The term Fusarium wilt may be unique to most of us, but it is a very familiar term to farmers and agriculturalists. Fusarium is a genus of fungi; some species are plant pathogens and some are opportunistic infectious agents of humans and other animals. There are actually over fifty different species, depending on the host plant infected. It is referred to as a soil pathogen because it is usually carried and passed by the soil.
Fusarium is found all around the world, infecting plants when conditions are opportune, such as stagnant water and over-moist soil with bad drainage. The actual pathogen is Fusarium oxysporum, which is further differentiated into different forma specialis (sub-species). The symptoms on the infected plants are wilting, chlorosis (yellowing or blanching), necrosis (tissue death), premature leaf drop, browning of the vascular (stem) system, stunting and damping-off (decay and death due to excessive moisture). The most important, indicative and noticeable symptom is the actual vascular wilting. Older leaves start to droop, then the plant stops growing, starts yellowing, and eventually dies. It usually occurs between the blossom and fruit-forming stages.
Fusarium oxysporum can attack sweet potatoes, tomatoes, bananas, pears, pigeon peas, muskmelons, cantaloupe, tobacco, legumes, basil, beans, carnation, chrysanthemums, watermelon, peppers, cucurbits (a type of gourd) and cereals. It infects a healthy plant by mycelia or spores penetrating roots. After the plant dies the fungus invades all tissues, sporulates (forms spores), and continues to infect neighboring plants. F. oxysporum spreads fastest through soils that have high moisture and bad drainage. Fusarium can be in farming soil, or, indoors, in carpet and mattress dust, damp walls, humidifier pans and other locations of stagnant water. Some species’ spores are inhalant, which can affect animals, livestock and humans.
The concern for agriculturalists is that if one plant succumbs, the soil, as the vector, will eventually allow it to spread, ruining entire crops. And this condition cannot be resolved by crop rotation. Also, as with many pathogens, the fungus can become more virulent, thereby attacking plants considered resistant. Fusarium can live in the soil for long periods of time as well as through infected dead plant tissue. Infected farms need to do a total “clean up” of the crop area. This disease control would begin by removing all infected plants, improving soil conditions, using resistant plants where available, and applying soil and systemic fungicides on the infected soil. Other methods which should be utilized include flood fallowing and using clean seeds rather than seeds from previous crops. A biologic control has not been determined, since closed environments such as greenhouses do not simulate the open-field environments in which it is commonly found. For melons, there has been success in grafting a susceptible variety onto resistant root stock.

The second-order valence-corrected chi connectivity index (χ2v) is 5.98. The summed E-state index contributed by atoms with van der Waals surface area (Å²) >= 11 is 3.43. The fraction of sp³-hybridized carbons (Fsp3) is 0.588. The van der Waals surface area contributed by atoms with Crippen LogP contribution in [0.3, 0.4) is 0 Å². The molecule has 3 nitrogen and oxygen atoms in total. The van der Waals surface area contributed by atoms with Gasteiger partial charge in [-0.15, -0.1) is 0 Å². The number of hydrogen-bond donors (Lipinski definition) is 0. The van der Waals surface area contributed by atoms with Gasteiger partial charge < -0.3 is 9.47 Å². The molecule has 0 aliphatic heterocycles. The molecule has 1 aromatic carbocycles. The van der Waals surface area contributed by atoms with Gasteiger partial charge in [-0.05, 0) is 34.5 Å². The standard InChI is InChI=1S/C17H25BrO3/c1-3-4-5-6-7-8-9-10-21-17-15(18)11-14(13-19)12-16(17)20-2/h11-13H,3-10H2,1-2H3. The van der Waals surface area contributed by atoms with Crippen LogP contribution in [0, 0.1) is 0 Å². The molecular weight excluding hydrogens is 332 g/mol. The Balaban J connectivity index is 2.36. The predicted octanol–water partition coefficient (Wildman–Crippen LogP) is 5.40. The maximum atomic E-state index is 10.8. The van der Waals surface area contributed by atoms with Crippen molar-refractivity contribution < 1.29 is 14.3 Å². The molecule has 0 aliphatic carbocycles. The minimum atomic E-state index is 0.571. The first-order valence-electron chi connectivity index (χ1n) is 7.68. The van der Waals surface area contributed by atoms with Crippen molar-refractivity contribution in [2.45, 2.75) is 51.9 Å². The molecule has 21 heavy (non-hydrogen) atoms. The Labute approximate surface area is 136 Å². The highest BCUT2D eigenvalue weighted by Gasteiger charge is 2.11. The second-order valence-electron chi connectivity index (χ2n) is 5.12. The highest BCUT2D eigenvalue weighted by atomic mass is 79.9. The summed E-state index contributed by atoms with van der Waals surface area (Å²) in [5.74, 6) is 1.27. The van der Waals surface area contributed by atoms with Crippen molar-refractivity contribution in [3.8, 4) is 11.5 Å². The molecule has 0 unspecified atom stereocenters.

Not all news is bad:
“There is growing interest in using Fusarium wilt as a form of biological control. Certain pathogenic strains of F. oxysporum could be released to infect and control invasive weed species. This type of control (called a mycoherbicide) would be more targeted than herbicide applications, without the associated problems of chemical use. In addition. F. oxysporum may compete with other soil fungi that act as pathogens of important crops. Introducing specific strains of F. oxysporum that are not pathogenic (or non-infectious mutants of pathogens) to nearby crops could take nutrients from other potential disease-causing fungi” (Snyder, W.C. and Hansen, H.N. 1940. The species concept in Fusarium. Amer. J. Bot. 27:64-67.)
Not only is it economically ruinous to lose entire crops of fruit to this ubiquitous fungus, but there is a chance of infecting animals and human beings, through eating the plants and fruits or by inhaling the spores. Exposure to Fusarium can also occur through the skin at damaged sites such as wounds and burns.
In human beings, the most common problem is allergy to molds and fungi. If a person is strong immunologically, the symptoms are minor and usually local. There may be other symptoms, but the condition is very treatable and survival rate of a systemic infection is 67%.
However, if a person is immunosuppressed as a result of transplants or excessive corticosteroid use, the consequences can be serious. If the patient has prolonged and profound neutropenia (a decrease in white blood cells called neutrophils) or a T-cell deficiency, or is under HSCT (Hematopoietic stem cell transplantation ) treatment, the symptoms can include cutaneous lesions, sinusitis, endophtalmitis (an inflammation of the inner eye), and/or pneumonia. Unfortunately, the prognosis for survival in compromised patients is 0% to 4% in patients with more than one compromising condition or persistent neutropenia. With only corticosteroid therapy, the survival rate climbs to 30%.
Treatments for infections vary according to the condition of the patient and the symptoms presented; there is no standard approach and a limited number of clinical trials available. The best treatment is prevention, and when a patient is at risk, extensive protective measures are taken.
In conclusion, Fusarium wilt is known but still omnipresent. It can cost farmers entire crops, inflate fruit prices, and even threaten wildlife and people. Therefore it is not to be dismissed and efforts need to be made worldwide to prevent conditions which can spread the fungus.